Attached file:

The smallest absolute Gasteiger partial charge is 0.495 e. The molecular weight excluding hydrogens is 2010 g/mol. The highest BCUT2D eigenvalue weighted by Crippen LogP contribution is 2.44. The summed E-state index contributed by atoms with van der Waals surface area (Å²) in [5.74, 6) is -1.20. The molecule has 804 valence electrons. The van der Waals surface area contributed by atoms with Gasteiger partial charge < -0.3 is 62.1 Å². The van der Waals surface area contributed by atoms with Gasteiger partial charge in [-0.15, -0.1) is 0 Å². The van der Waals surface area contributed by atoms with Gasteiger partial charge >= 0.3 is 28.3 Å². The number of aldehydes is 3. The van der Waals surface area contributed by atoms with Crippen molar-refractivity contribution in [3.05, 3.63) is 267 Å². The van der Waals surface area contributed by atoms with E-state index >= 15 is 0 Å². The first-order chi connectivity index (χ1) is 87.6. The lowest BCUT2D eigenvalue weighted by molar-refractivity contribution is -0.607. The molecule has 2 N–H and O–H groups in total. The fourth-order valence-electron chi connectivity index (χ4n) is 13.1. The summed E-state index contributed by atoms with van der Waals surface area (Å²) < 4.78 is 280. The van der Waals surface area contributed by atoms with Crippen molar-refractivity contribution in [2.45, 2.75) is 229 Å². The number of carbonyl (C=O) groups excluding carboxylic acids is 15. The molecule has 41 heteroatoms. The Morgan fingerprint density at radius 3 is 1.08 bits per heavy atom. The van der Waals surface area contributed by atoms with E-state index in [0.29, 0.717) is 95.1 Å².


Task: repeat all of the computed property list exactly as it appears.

The smallest absolute Gasteiger partial charge is 0.495 e. The molecular weight excluding hydrogens is 2010 g/mol. The highest BCUT2D eigenvalue weighted by Crippen LogP contribution is 2.44. The summed E-state index contributed by atoms with van der Waals surface area (Å²) in [5.74, 6) is -1.20. The molecule has 804 valence electrons. The van der Waals surface area contributed by atoms with Gasteiger partial charge < -0.3 is 62.1 Å². The van der Waals surface area contributed by atoms with Gasteiger partial charge in [-0.15, -0.1) is 0 Å². The van der Waals surface area contributed by atoms with Gasteiger partial charge >= 0.3 is 28.3 Å². The number of aldehydes is 3. The van der Waals surface area contributed by atoms with Crippen molar-refractivity contribution in [3.05, 3.63) is 267 Å². The van der Waals surface area contributed by atoms with E-state index >= 15 is 0 Å². The first-order chi connectivity index (χ1) is 87.6. The lowest BCUT2D eigenvalue weighted by molar-refractivity contribution is -0.607. The molecule has 2 N–H and O–H groups in total. The fourth-order valence-electron chi connectivity index (χ4n) is 13.1. The summed E-state index contributed by atoms with van der Waals surface area (Å²) < 4.78 is 280. The van der Waals surface area contributed by atoms with Crippen molar-refractivity contribution in [2.45, 2.75) is 229 Å². The number of carbonyl (C=O) groups excluding carboxylic acids is 15. The molecule has 41 heteroatoms. The Morgan fingerprint density at radius 3 is 1.08 bits per heavy atom. The van der Waals surface area contributed by atoms with E-state index in [0.29, 0.717) is 95.1 Å².